Rolf on home and faith (and on television)


I’ve covered some new thematic ground in recent articles and interviews of late, including a meditation on the idea of making a home for World Hum. Entitled “A Vagabond Finds a Home,” this short essay reflects on the challenges of my latest adventure — renovating a house in Kansas after over a decade on the road:

Years of travel had taught me numerous skills—how to shop for food when you only know 10 words of the local language, for example, or how to perform certain bathroom functions in countries that don’t sell toilet paper. Unfortunately, I’d learned very little about carpentry, so my first few weeks of house renovation were as bewildering and exhilarating as a visit to a strange country.

The house, I explain, doesn’t spell the end of my travels so much as it expresses some of the lessons and values I’ve learned in my travels. My essay is accompanied by an audio slideshow that is co-narrated by New York Times travel writer Matt Gross, whose essay “No Direction Home” rounds out World Hum‘s home-themed Thanksgiving-week feature.

Elsewhere in the media world, I was recently interviewed by The Wittenburg Door, a satirical magazine which published my first-ever freelance story 15 years ago. Though The Wittenburg Door might best be described as an evangelical Christian version of The Onion, the interview is non-satirical, and explores some interesting issues of religion and travel:

American evangelicalism is a very young tradition that has its own culture-specific language and idiosyncrasies. The Christians of Ethiopia or Palestine, on the other hand, are part of a local tradition that goes directly back to Christ and the apostles. These people have a lot to teach—and if you’re talking instead of listening around Old World Christians, you’re missing out on a golden chance to better understand your own faith and traditions. This can be humbling—and it isn’t always comfortable, because it forces you to look beyond the comfortable clichés of American evangelicalism.

This learning experience needn’t be limited to the Christian world. You can learn a lot about faith in general from sincere Buddhists or Muslims or Sikhs. This doesn’t mean you have to become a Buddhist, Muslim or Sikh; I’m just saying that if you approach them with respect as a person of faith, there’s a lot both parties can learn.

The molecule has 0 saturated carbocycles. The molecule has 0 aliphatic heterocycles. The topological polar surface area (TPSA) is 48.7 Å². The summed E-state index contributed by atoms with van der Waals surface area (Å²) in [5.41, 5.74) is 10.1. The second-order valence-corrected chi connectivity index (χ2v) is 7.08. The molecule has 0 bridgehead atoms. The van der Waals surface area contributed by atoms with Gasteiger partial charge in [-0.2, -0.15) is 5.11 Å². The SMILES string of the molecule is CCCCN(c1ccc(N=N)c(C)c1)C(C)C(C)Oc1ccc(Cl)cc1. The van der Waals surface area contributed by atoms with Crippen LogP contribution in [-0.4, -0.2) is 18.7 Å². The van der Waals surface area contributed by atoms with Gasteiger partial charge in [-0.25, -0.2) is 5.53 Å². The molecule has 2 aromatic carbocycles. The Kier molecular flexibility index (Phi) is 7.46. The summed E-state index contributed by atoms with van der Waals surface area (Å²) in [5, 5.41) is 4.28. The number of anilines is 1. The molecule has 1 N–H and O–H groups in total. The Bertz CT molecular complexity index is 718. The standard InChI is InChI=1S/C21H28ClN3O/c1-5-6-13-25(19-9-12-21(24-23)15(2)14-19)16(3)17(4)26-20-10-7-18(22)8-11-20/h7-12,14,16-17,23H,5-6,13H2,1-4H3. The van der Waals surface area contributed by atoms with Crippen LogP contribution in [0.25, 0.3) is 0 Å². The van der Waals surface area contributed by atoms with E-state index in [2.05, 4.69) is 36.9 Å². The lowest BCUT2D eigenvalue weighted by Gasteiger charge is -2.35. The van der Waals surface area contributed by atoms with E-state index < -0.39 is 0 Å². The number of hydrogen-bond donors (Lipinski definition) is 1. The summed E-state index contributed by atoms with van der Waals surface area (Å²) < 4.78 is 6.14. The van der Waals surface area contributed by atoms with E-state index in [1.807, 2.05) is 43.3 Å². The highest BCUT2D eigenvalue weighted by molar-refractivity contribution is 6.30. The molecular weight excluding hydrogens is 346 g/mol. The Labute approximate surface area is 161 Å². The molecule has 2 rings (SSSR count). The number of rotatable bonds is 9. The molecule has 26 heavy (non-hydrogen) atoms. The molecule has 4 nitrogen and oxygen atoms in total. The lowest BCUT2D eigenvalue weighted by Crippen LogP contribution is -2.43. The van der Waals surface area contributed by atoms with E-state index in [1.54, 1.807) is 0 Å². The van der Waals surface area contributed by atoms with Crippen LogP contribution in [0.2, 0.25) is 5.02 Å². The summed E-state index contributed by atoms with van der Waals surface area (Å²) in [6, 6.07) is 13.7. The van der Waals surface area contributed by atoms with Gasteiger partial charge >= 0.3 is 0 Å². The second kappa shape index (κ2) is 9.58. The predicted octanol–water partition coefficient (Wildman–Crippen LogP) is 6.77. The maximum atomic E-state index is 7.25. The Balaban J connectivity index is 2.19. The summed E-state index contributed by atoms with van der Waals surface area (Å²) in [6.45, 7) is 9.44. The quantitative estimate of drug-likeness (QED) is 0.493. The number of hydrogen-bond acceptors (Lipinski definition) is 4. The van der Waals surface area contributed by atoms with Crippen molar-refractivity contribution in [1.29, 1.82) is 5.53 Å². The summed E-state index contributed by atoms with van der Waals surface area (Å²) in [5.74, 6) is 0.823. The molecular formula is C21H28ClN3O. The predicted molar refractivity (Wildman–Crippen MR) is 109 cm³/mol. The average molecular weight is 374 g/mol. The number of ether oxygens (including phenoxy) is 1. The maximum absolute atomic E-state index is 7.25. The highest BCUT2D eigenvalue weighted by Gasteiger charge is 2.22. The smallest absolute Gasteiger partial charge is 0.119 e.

Full interview online here.

Finally, a TV documentary covering the Drive Around the World expedition (for which I was writer-in-residence in 2003-2004) has now debuted internationally. You won’t be able to see it on U.S. TV yet, but it is airing on Asia’s Adventure One channel, Australia’s National Geographic Adventure channel, Europe’s Extreme Sports Channel, and Life TV in the UK. Since I took part in the journey as a journalist for the initial leg (and since my travel ethic doesn’t always jibe with that of the expedition), I don’t have a very prominent role in the documentary. Still, you can see some character-reel footage of me buying fireworks on the El Salvador – Honduras border at YouTube. (the narrative kicks in around 00:30; please pardon my tragically shaved head).

The show also has a website, ODYSSEY: Driving Around the World, which features resources about the expedition and show, including promos and outtakes featuring the various people who took part in the expedition.

Posted by | Comments (7)  | November 29, 2007
Category: Rolf's News and Updates

7 Responses to “Rolf on home and faith (and on television)”

  1. justin Says:

    So how were the “mucho grande” fireworks?

    As a kid, we would go down to Mexico to buy the palomitas, which were also wrapped in a massive amount of newspaper. Surprisingly, I was let down with their lack of overall force — especially considering their size.

  2. Rolf Says:

    Oddly enough, I don’t remember the cost of the fireworks, because I was buying them for the film crew. Since they couldn’t go on-camera to buy them, I was recruited for the job. And man were they powerful, as you’ll see if you watch the teaser on the show’s website.

  3. brian Says:


    Congrats on the house! Still, don’t go retiring from the road just yet…please. There are those among your fans who live vicariously through your wanderings, and both we and the blogosphere in general would be poorer for your absence. I realize your response will most likely be: hit the road yourself! I’m working on it.

  4. Rolf Says:

    Thanks Brian, and good luck getting out onto the road! House notwithstanding, I’m still out traveling — and as much as I like my house I’ll probably only see it a couple months a year. More of a “home-base” than a traditional “home,” but I’m happy to have it!

  5. Joel Says:

    Rolf – As a fellow traveler and writer who also attended a college rooted in the evangelical tradition in the early/mid-90s — and has been influenced by that — I really enjoyed reading the interview in the Door.

    I spent most of my teenage years as a missionary kid in Papua New Guinea, which all in all was a great experience and gave me a pretty deep love for the world, travel, and other people. (Was pleased that Travelers’ Tales published a story from my MK years in their 2006 anthology.)

    Well, I mostly just wish to say the interview was informative, another glimpse into how you write and why. I suspect that one of these days our paths will cross. I look forward to it.

  6. Rolf Says:

    Glad you enjoyed the Door piece, Joel. My sister is married to an MK, actually, so I’m familiar with that subculture. Maybe someday a magazine will let me write about it!